A McKenzie Sisters Mystery Novel
SAMANTHA ST. CLAIRE
Witty and irascible Rose McKenzie tackles Denver’s criminal cases with a woman’s intuition and a loaded Smith and Wesson tucked in her skirt pocket.
Eager for adventure beyond her scientific experiments, Rose accepts her uncle’s challenge to become Denver’s first female private detective. When a wealthy woman employs her to track down a burglar, Rose zealously applies her unique investigative talents to prove she can handle any job. After two more home invasions turn violent, Rose races to find the perpetrator before another innocent shows up on a slab at the city morgue.
With the stakes raised, Rose employs the help of her friend, the attractive Dr. Taylor Whitman, to lure the perpetrator out of hiding—with Rose as the bait. What Rose fails to foresee is the complexity of the crime, involving more than one perpetrator tasked with silencing her. Will her cunning be enough to unravel the clues before it’s too late?
Don’t miss The Case of the Peculiar Inheritance, a stand-alone novel in the delightfully entertaining McKenzie Sisters Mystery series.
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About the Author
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Praise for the Writings of Samantha St. Claire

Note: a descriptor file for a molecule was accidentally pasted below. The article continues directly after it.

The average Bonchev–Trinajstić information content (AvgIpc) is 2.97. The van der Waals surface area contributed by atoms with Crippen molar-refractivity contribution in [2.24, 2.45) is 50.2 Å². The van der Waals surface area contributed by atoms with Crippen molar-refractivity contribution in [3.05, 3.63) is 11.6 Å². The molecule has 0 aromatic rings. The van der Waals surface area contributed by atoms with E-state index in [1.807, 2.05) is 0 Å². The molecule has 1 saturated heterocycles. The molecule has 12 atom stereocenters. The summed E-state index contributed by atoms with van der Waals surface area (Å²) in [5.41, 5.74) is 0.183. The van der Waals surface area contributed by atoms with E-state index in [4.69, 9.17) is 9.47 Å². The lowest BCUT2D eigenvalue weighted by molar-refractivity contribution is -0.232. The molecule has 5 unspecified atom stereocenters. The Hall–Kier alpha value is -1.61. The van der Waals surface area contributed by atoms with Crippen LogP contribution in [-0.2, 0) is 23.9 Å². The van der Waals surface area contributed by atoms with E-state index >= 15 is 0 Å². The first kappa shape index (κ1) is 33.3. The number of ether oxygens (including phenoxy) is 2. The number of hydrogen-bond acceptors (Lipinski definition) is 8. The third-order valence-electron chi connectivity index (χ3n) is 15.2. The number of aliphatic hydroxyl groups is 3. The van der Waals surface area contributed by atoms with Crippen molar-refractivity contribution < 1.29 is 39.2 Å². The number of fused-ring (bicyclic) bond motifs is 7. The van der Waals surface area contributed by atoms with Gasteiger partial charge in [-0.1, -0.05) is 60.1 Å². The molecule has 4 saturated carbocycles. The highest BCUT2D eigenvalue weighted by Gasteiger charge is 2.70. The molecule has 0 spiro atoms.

"This intrepid heroine kept me guessing till the end and made me laugh out loud! Rose is the epitome of the perfect heroine that I love to follow. She’s colorful, amusing, ingenious, and brilliant. I loved the setting Colorado 1899 and the atmosphere with a delightful blend of humor and adventure." —Books & Benches, Top Pick (on The Case of the Peculiar Inheritance)
“Rich descriptions and entertaining characters bring to life the beauty and struggle of life in the 19th-century West. This cozy tale grounded in the everyday will surely delight historical romance fans.” —Publisher’s Weekly Starred Review on Comes the Winter
"I thoroughly enjoyed reading this book. Samantha St. Claire's style of writing is captivating. She lures you in with vivid word imagery and takes you on a journey with a well written sequence of events that make this book very difficult to put down. Samantha St. Claire's language and storytelling skills combine to give us a very enjoyable, sometimes emotional adventure to another time and place." —Readers' Favorite
“A wonderful book, and an auspicious start to The Sawtooth Range series!” —InD'Tale Magazine on Kat’s Law
"Miss St. Claire's stories unfailingly take readers to places and times of transformation. The author shows an affinity for confronting the crossroads in life. “Portrait of Dawn” is part of Samantha St. Claire’s “Sawtooth Mountain series,” but it stands on its own as a fully realized story and will be enjoyed by a first-time reader. I do recommend seeking out other titles in the series. These are sweet, heart-warming stories, perfect for relaxation, inspiration, and, sometimes, quiet introspection." —The Constant Reader
Read an Excerpt from
The Case of the Peculiar Inheritance